24/09/2021

Taxation Review September 2021

This review takes a brief look at recent case law and news. We would be happy to discuss the items in this review with you and the potential effects they may have on your business in more detail.

The review includes a summary of the tax reforms from the latest government budget session as well as recent case law.

Government Budget Proposal Aims to Broaden the Tax Base and Combat Aggressive Tax Planning

The Ministry of Finance announced the government’s budget proposal on 9 September 2021. The budget proposal outlined a tax package to strengthen general government finances by approximately EUR 100 million. The new decisions will take effect in 2022 and 2023. The details of the announced changes will be specified as preparation continues.

  • Capital Gains Tax for Natural Persons: The plan is for the capital gains tax for natural persons to be broadened in situations where natural persons move abroad (an ‘exit tax’). This exit tax would broaden the power to levy taxes to capital gains accrued while living in Finland in situations where the assets are sold while residing abroad. A similar tax is currently applied to undertakings. This reform is planned to take effect from the start of 2023.
  • Limitation of Deductibility of Interest Expenses: The provisions on the limitation of deductibility of interest expenses will be reformed by restricting the application of the balance sheet exemption from the beginning of 2022. The aim is to amend legislation so that the provisions will prevent the transfer of taxable income beyond the reach of Finnish taxation in private equity structures.
  • Taxation of Real Estate Investments of Foreign Funds: Gains derived from the real estate investments of foreign funds will be taxed in Finland as broadly as possible from the beginning of 2023. The reform ensures that Finland maintains the right to tax capital gains from real estate in situations where the disposed entity is an entity that owns real estate indirectly.
  • Transfer Pricing Adjustment: The transfer pricing adjustment provision will be revised from the beginning of 2022 so that it can be applied within the scope of the OECD Transfer Pricing Guidelines.
  • New Mine Tax: A mine tax will be introduced in 2023 instead of increasing the electricity tax category in mining operations.  Sixty percent of the mine tax revenue will be directed to the municipalities where the mines are located.
  • Restriction of Forest Deductions: The opportunities for forest funds to take advantage of forest deductions will be restricted from the beginning of 2022.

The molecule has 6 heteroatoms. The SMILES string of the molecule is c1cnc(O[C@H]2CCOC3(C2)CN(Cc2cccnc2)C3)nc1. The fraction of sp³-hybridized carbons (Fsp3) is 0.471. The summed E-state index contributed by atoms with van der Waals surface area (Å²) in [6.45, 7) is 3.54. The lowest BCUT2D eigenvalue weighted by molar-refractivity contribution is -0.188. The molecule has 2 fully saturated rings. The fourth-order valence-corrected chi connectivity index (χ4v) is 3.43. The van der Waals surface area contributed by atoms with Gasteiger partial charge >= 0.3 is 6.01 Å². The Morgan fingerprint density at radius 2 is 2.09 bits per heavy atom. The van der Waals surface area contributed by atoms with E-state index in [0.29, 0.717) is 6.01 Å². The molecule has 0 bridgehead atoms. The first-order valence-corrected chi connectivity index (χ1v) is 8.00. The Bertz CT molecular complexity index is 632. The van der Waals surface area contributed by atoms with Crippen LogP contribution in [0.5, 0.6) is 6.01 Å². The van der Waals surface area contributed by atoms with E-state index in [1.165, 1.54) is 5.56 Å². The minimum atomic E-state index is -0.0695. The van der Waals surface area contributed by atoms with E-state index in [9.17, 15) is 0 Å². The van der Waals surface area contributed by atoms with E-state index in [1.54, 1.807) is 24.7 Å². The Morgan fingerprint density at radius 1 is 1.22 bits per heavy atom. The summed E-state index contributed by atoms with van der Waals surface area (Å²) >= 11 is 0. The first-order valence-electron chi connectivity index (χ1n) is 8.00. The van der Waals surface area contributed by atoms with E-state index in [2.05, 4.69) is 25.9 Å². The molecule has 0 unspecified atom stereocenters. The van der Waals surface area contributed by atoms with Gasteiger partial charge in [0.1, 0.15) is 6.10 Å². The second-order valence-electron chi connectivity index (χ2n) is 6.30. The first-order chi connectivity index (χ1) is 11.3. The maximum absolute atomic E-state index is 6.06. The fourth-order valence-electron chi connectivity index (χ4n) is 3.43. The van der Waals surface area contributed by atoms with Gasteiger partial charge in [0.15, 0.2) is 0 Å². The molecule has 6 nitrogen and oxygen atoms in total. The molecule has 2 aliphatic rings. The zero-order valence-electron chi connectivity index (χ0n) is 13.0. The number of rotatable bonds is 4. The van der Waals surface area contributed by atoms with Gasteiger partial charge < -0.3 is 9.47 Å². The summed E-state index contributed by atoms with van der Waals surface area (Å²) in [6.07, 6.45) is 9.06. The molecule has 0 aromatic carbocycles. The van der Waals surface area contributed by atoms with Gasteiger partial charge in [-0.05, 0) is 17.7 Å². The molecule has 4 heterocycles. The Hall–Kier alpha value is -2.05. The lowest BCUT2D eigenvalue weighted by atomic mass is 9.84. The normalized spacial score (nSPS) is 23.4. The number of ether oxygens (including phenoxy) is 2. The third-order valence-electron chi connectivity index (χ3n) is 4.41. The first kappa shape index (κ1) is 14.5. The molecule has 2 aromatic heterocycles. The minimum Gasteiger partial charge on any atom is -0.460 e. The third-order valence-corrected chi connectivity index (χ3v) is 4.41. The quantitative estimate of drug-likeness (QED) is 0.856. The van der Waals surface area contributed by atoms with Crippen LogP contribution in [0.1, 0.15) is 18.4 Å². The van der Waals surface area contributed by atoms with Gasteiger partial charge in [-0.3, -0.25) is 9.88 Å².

• New Health-Based Tax: The Government will launch preparation aimed at introducing a health-based tax. In the first stage, the excise duty on soft drinks will be amended in a health-based direction so that the changes will enter into force in 2023. In the second stage, a tax model will be prepared to broaden the tax base of the health-based tax to other product groups.

The proposed changes have given rise to extensive debate and, as they stand, include many open questions. Some of the proposed changes can be expected to be challenging to implement in practice. The exit tax for private individuals, in particular, involves many practical problems.

The Government will debate the budget proposal on 27 September, after which the government proposal for the 2022 Budget will be published.

Recent Case Law

Supreme Administrative Court Issues Several Positions on Application of Limitation of Deductibility of Interest Expenses

The Supreme Administrative Court issued several decisions in September that took a position on questions relating to the application of limitations of the deductibility of interest expenses. The following section briefly reviews yearbook decisions KHO 2021:123 and KHO 2021:124.

  • In case KHO 2021:123, the taxpayer had entered into an interest rate swap agreement to hedge against the interest rate fluctuation risk related to their loan. The loan agreement had a fixed interest rate and included other obligations, such as payment obligations arising from a negative reference rate. The Supreme Administrative Court found that payments to be made based on an interest derivative contract had to be deemed payments corresponding to interest and, therefore, had to be taken into account when calculating net interest expenses.

In the decision, the Supreme Administrative Court also took a position on the concept of control, particularly on whether a joint venture agreement prevents the formation of control. The ownership of the company's share capital was evenly divided between two companies, which were independent of one another. The chairman of the board did not have the deciding vote in voting situations. In case of a tied vote that the shareholders could not resolve, the joint venture agreement set forth that the final resolution would be to dissolve the joint venture. The Supreme Administrative Court found that as neither shareholder of the company had control, the company was not deemed to have a group link to the owners in the meaning set forth in the limitations of the deductibility of interest expenses.